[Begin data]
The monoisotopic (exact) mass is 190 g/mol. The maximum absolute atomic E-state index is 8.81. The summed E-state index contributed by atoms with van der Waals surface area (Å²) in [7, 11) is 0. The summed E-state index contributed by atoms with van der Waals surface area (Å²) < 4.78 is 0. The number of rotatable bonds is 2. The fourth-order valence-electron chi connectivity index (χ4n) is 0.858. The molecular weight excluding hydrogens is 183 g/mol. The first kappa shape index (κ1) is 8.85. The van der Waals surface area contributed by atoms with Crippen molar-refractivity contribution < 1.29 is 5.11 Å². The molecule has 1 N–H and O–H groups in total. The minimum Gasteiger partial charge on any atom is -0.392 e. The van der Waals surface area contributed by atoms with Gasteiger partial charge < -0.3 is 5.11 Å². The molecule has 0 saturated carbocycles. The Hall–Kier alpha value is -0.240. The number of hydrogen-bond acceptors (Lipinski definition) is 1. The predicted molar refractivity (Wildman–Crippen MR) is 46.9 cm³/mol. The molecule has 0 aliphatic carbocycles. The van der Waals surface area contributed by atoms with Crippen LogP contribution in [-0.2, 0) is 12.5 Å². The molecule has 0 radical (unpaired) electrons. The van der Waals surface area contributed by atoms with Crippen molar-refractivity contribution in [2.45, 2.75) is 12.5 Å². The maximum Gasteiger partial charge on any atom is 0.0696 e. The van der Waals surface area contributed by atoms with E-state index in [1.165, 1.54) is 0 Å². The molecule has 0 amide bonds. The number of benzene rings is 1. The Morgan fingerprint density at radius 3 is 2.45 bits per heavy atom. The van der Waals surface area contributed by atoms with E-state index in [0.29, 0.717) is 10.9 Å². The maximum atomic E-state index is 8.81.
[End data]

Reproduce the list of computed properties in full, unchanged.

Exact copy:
The monoisotopic (exact) mass is 190 g/mol. The maximum absolute atomic E-state index is 8.81. The summed E-state index contributed by atoms with van der Waals surface area (Å²) in [7, 11) is 0. The summed E-state index contributed by atoms with van der Waals surface area (Å²) < 4.78 is 0. The number of rotatable bonds is 2. The fourth-order valence-electron chi connectivity index (χ4n) is 0.858. The molecular weight excluding hydrogens is 183 g/mol. The first kappa shape index (κ1) is 8.85. The van der Waals surface area contributed by atoms with Crippen molar-refractivity contribution < 1.29 is 5.11 Å². The molecule has 1 N–H and O–H groups in total. The minimum Gasteiger partial charge on any atom is -0.392 e. The van der Waals surface area contributed by atoms with Gasteiger partial charge < -0.3 is 5.11 Å². The molecule has 0 saturated carbocycles. The Hall–Kier alpha value is -0.240. The number of hydrogen-bond acceptors (Lipinski definition) is 1. The predicted molar refractivity (Wildman–Crippen MR) is 46.9 cm³/mol. The molecule has 0 aliphatic carbocycles. The van der Waals surface area contributed by atoms with Crippen LogP contribution in [-0.2, 0) is 12.5 Å². The molecule has 0 radical (unpaired) electrons. The van der Waals surface area contributed by atoms with Crippen molar-refractivity contribution in [2.45, 2.75) is 12.5 Å². The maximum Gasteiger partial charge on any atom is 0.0696 e. The van der Waals surface area contributed by atoms with E-state index in [1.165, 1.54) is 0 Å². The molecule has 0 amide bonds. The number of benzene rings is 1. The Morgan fingerprint density at radius 3 is 2.45 bits per heavy atom. The van der Waals surface area contributed by atoms with E-state index in [0.29, 0.717) is 10.9 Å². The maximum atomic E-state index is 8.81.